Lama Migmar Tseten’s perspective, shared recently at BYC, expanded my sense of what yoga is and where yoga came from. Lama Migmar has many interesting points of view. Lama Migmar has been serving Harvard-wide student, faculties, and staff as a Buddhist Chaplain since 1997. He received both a traditional and a contemporary education in India. He graduated with an Acharya degree in 1979 from Tibetan Institute of Sanskrit University, Varanasi, India, and with first position every nine years among four schools of Tibetan Buddhism. He was awarded a medal for academic excellence by His Holiness The Dalai Lama. He was also recognized as Khenpo for his scholarship and service to the Dharma by His Holiness Sakya Trizin. Read More
Here are some transformative insights I received in my short time with this unconditionally loving teacher about the roots of yoga.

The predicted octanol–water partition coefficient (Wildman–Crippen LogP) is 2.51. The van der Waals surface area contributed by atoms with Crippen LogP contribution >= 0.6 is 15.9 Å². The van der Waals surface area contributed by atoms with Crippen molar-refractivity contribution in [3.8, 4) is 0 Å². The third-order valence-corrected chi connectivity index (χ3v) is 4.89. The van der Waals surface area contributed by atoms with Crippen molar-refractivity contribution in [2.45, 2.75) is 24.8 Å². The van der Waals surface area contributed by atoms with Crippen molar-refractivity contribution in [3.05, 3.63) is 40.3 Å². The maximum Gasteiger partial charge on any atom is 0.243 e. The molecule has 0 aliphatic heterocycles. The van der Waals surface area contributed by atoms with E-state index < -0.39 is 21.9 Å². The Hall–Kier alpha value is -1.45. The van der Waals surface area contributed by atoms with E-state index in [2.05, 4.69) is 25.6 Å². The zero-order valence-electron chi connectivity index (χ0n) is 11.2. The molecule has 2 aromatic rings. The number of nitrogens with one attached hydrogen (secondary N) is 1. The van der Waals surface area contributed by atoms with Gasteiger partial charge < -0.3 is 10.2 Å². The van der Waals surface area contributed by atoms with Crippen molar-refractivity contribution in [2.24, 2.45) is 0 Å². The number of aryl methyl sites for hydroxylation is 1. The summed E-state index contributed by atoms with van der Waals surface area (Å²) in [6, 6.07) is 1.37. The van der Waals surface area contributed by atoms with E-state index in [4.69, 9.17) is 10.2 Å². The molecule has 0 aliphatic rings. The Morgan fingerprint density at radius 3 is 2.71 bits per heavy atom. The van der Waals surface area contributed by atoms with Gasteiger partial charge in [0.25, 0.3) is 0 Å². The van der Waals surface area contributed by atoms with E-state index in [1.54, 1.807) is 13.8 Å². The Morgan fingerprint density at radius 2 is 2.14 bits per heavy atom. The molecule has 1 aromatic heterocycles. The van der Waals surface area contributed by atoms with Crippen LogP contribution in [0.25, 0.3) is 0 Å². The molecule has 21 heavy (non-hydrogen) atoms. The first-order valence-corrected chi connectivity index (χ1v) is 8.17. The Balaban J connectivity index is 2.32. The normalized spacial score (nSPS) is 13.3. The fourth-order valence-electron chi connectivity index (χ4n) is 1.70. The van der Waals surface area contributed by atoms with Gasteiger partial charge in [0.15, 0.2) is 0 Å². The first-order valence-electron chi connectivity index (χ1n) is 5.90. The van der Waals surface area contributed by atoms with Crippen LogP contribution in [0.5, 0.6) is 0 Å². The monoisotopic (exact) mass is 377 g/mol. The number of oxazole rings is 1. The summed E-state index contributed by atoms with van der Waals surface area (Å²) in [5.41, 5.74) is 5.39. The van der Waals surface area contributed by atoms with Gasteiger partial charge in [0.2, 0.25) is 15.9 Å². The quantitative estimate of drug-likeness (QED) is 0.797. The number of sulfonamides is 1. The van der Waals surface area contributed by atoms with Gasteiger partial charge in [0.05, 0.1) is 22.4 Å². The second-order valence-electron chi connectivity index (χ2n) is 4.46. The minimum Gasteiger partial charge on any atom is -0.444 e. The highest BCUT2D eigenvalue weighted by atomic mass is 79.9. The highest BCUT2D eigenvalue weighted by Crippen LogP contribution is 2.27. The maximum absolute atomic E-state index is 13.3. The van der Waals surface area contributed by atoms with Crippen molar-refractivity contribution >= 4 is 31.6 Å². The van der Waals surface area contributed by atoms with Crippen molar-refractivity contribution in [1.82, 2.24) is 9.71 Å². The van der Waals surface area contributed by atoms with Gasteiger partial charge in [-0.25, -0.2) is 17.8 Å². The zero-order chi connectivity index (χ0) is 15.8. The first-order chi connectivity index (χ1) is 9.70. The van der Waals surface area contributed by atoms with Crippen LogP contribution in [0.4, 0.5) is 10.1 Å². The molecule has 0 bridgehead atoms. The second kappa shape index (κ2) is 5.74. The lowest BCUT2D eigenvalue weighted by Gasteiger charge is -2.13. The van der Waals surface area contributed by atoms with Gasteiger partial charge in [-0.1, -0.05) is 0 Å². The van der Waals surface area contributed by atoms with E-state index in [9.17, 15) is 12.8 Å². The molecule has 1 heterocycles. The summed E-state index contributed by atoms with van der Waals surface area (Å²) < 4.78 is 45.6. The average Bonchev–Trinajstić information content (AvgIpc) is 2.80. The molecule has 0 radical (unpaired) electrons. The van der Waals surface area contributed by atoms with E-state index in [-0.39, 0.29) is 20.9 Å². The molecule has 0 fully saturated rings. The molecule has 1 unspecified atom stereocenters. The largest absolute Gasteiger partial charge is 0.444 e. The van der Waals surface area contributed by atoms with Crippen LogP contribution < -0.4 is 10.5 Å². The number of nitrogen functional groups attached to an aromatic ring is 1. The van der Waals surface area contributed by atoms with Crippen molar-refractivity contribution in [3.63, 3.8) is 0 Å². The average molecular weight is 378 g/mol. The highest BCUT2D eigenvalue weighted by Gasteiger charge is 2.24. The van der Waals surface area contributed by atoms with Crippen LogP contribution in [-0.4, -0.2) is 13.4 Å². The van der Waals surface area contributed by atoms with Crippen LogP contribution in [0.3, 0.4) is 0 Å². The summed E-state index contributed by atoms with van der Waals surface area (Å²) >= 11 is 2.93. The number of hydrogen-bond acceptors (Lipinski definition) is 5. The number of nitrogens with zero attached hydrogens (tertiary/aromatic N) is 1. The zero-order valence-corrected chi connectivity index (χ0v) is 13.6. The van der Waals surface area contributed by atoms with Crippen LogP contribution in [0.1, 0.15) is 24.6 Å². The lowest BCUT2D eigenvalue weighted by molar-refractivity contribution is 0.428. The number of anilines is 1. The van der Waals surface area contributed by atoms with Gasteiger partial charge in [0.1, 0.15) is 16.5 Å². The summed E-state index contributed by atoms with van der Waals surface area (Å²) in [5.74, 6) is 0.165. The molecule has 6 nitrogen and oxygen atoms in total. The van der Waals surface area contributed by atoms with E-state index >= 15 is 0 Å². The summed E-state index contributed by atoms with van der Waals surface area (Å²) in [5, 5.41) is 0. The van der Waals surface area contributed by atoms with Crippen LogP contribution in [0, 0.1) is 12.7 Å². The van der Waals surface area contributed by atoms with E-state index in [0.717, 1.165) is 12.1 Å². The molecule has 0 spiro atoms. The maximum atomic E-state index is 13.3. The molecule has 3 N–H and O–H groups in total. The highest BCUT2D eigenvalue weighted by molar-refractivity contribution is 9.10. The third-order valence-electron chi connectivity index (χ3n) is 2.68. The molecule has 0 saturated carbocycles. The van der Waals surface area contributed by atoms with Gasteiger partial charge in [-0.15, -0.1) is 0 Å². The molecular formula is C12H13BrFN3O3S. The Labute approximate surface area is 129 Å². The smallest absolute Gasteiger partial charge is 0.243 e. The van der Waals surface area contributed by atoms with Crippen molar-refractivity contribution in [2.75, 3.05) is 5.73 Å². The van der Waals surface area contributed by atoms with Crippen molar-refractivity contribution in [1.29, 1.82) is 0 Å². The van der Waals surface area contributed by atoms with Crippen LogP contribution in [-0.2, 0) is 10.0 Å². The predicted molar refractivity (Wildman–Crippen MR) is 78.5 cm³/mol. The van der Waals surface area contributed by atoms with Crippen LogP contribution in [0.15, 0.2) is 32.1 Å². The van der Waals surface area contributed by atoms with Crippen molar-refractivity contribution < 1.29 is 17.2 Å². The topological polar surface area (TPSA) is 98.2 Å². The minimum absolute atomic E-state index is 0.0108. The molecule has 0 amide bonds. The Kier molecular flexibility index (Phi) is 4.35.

Yoga is a tool to discover our divine nature, our Buddha nature. Lama Migmar helped us trace the roots of yoga back even further than Patanjali. In Vedic India, students gathered in the forests of the Himalayas to receive teachings from ancient Tantric Tibetan Masters. They taught in the path of liberation called yoga, meaning “union.” The historical Buddha was one student who received these teachings. Three centuries later, Patanjali lived and recorded the Yoga Sutras from these teachings. You may have noticed correlations between Patanjali’s Eight-Fold Path of Yoga (Ashtang) and the Buddhists Noble Eight-Fold Path. Fast-forward two millennia to the present day and here in the West, Buddhism and Patanjali’s Yoga have found a thriving new home. Lama Migmar’s work illustrates how the practices fit together and apply to our contemporary lives.
Available Soon! Watch Lama Migmar’s BYC talk– available late Spring 2014.